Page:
SUNY Orange video. American Voices through Art and Poetry

29 Nov 2020 | 02:21

During this academic year while the galleries on both SUNY Orange campuses are closed, Cultural Affairs invited the college community and the community-at-large an opportunity to express their thoughts and feelings about current times through the transformative aspect of visual art and poetry.

It was long in gathering, organizing and developing. However, its goal was achieved and is presented in the online exhibit, “American Voices through Art and Poetry.”

The exhibit encompasses works by a wide-range of people from teenagers to senior citizens in the following media: paintings, drawings, photographs, collages, mixed media, fiber/fabric, sculptures, and poetry.

The 53 participants are residents of Orange, Sullivan or Ulster counties and/or are students, faculty or staff of SUNY Orange. The subjects of the works vary greatly and are deeply thoughtful.

This timely exhibit which includes original music has been designed so that viewers may proceed as if walking through a gallery, embracing all of its entirety and each work individually.

Since it is a video, the viewer can control the speed.

Access the exhibit via the SUNY Orange website on Cultural Affairs:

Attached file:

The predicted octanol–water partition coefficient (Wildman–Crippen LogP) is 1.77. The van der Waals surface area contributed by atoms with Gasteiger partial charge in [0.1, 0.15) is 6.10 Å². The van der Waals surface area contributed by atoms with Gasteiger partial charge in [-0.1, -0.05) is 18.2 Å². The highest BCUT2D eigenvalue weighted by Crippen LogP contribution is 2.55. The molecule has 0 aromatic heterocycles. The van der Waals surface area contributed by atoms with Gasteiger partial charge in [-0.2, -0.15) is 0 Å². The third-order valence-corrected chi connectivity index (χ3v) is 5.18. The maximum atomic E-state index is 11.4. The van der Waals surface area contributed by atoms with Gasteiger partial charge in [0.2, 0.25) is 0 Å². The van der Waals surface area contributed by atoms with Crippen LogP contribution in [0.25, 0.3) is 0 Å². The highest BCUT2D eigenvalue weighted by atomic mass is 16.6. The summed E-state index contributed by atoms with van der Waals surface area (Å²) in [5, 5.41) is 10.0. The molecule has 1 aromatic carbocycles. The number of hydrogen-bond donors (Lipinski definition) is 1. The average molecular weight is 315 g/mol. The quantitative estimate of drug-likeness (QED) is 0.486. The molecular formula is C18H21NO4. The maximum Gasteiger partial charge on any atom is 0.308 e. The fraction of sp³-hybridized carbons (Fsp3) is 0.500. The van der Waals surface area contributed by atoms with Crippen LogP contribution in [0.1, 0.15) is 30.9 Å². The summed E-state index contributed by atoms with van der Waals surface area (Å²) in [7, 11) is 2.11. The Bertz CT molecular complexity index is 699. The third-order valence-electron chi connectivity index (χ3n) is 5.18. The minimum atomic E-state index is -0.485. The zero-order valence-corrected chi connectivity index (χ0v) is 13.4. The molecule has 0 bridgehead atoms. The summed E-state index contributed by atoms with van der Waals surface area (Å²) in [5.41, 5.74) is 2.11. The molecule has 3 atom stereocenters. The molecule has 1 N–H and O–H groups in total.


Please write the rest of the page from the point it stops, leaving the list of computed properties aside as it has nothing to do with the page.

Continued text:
American Voices through Art and Poetry, which is on view through Dec. 31, is a production of Cultural Affairs to which questions or comments may be directed at or at

Dear Reader, Begin with Brother, Brother, Brother
When racist words are spoken, they don’t disappear into the ether.
—Dr. Maya Angelou
raise our
and love, to
like care, hold
four-letter words
can give relations
fathers, we fathers,
mothers, we mothers,
this one must be senile;
and say that one is a nut,
times, mother would slip,
allowed by my parents. Some-
ever they are). No name calling
them but we gotta love them (who-
The pastor says we don’t have to like
Can’t say anything bad about nobody.
her name biblical—we could be Jewish.
great-grandmother’s name was Salomea—
racial or ethnic slur. One story, our three times
I grew up in a house not hearing one (not one)
Ernie and Ron harmonized words Carole wrote.
Brother, brother, brother, and yes, sister, sister, sister,
- Mary Louise Kiernan
Poet’s notes: This poem is meant to be read from the bottom up. What I hope to convey in its structure is that we need to start at the bottom to change and to “rise up” toward Angelou’s “ether.”